Alberta’s new Premier can’t bank on an extended honeymoon just because she’s the first un-conservative to take office since the Great Depression. There’s nothing especially attractive about watching yet another social democrat mature in office. The conventions on dancing to the left of Conservatives and Liberals without being too “socialistic” are time-tested and tiresome.
It’s all so Canadian: They grow politically when they accept that most of their time will be spent graciously—and promptly—addressing other people’s messes.
The Alberta electorate was emphatic. Abacus Data’s survey of post-election attitudes confirms that the vast majority of Albertans are pleased that they have a new government. That same majority, however, doesn’t want to change Alberta very much, nor downsize its expensive expectations as tax-paying workers and clients of her government.
Alberta’s economic circumstances are far less certain than the demands of its people. The foundation of its exceptional wealth hasn’t been low taxes, seasonal tourism, superior public infrastructure and a flexible labor force—but robust external demand for its abundant fossil resources. Right now, the profitability and access to continental and world markets of those resources are deteriorating. "Next Year Country" isn’t inspiring much hope right now.
It’s smart in opposition and in think tanks to blue-sky the other side of the road; diversifying resource economies is always desirable. But that isn’t what landlocked Prairie governments are first obliged to do. And telling oil executives, developers, investors, and staff to not be afraid of Notley and her cadre of Eastern sophisticates is presumptuous. They have much bigger things to worry about.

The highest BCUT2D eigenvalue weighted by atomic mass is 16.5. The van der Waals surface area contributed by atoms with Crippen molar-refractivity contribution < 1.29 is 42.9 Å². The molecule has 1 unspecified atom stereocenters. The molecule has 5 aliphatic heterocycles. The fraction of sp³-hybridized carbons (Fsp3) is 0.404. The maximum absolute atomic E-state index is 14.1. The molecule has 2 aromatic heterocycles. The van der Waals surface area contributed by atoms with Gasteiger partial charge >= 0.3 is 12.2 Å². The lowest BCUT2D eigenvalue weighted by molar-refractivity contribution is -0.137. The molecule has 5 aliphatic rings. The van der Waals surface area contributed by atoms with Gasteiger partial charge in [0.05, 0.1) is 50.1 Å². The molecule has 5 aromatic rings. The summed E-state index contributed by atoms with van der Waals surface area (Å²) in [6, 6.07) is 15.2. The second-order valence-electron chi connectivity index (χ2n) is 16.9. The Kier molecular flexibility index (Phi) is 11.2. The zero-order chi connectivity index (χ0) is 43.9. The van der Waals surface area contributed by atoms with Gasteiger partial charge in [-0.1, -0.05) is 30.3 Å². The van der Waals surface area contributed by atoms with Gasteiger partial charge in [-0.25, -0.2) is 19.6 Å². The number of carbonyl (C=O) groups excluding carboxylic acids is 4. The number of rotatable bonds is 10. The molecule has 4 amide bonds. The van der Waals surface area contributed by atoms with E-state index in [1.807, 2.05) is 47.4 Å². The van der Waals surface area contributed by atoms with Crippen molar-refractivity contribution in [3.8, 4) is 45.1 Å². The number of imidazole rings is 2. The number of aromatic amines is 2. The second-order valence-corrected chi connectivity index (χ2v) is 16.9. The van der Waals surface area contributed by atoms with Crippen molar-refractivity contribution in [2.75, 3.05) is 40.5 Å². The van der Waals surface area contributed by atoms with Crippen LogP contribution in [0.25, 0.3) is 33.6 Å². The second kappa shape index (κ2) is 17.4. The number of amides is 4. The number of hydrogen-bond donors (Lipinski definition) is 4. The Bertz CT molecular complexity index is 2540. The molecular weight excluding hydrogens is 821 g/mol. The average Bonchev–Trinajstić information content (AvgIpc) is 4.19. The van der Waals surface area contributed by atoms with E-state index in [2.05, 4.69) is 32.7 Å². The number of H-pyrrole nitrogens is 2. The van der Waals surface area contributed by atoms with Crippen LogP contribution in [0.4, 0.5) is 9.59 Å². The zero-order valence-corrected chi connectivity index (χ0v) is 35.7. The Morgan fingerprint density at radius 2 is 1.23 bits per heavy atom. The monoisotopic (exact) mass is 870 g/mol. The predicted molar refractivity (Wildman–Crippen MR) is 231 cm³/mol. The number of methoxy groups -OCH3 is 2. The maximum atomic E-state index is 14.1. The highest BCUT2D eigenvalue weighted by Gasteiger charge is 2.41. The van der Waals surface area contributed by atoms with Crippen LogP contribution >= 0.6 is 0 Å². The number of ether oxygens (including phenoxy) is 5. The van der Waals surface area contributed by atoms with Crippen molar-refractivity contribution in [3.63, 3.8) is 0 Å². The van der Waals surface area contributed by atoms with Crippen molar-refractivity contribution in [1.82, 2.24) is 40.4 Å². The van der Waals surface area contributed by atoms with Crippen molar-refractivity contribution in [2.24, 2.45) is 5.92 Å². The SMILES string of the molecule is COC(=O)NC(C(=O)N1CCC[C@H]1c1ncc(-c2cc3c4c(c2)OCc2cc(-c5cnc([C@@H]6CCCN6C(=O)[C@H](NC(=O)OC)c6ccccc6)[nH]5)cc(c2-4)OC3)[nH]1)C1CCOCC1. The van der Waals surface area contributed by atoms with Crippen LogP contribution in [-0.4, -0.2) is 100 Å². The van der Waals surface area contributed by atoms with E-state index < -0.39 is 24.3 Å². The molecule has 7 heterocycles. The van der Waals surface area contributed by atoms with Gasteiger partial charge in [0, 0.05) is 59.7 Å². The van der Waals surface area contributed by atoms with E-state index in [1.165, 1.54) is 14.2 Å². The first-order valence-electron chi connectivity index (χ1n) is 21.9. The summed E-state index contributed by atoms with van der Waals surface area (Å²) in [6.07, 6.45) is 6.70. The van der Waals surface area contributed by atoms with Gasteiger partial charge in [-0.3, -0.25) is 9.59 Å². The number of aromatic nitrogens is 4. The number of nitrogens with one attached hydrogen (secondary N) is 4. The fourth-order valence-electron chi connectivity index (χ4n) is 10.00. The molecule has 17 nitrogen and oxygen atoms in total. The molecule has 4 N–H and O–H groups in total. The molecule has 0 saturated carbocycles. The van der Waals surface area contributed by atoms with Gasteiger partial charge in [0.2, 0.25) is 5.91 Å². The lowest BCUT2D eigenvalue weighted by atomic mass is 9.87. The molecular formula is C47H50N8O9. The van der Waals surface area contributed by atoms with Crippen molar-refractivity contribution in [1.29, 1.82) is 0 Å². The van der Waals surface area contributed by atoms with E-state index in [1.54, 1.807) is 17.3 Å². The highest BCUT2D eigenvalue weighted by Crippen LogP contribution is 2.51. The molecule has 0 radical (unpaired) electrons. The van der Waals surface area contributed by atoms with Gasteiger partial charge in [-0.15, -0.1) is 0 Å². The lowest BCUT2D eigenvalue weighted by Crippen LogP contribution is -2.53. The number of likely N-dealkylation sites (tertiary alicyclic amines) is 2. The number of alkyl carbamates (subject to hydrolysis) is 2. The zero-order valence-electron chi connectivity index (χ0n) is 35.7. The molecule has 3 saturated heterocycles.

Performance metrics for the Notley government are settling in against a decade of lower prices.
The urgent challenge for Notley is not to strike the proverbial right balance as a social democrat but to embrace the bracing legacy of Peter Lougheed and reassert the Alberta and the Prairie’s core imperative: equitable support for, and treatment of, its landlocked resource industries.
To be taxable, to be able to afford cleaner technologies and standards and to be able to pay off waves of white-collar lobbyists, ravenous "social license" holders and NIMBYs of various stripes, the Alberta oil industry must make a handsome profit selling crude oil at prices buyers set thousands of miles away.
It was harmless politics in the campaign for Notley simply to shrug that the Keystone oil pipeline and the Gateway Project had been fatally mishandled by insensitive right-wingers. Being stoical about past failures, however, isn’t what Alberta Premiers are elected to do.
Without Keystone, the most advanced and economic line to meet new oil production already approved, Alberta will stop being a competitive place to invest and that means lower employment and personal as well as public income.
There is no doubt that powerful and influential shallow forces in Washington, BC, Ontario, and Quebec would find it less displeasing and less politically expensive to burn another barrel of “Notley Alberta Oil” than another barrel of Stephen Harper’s. Fair or not, that’s the Alberta “advantage” today—and she’s obliged to play it.
Notley can surely get a second hearing of Alberta vital interests. The only question is where she is prepared to assert them.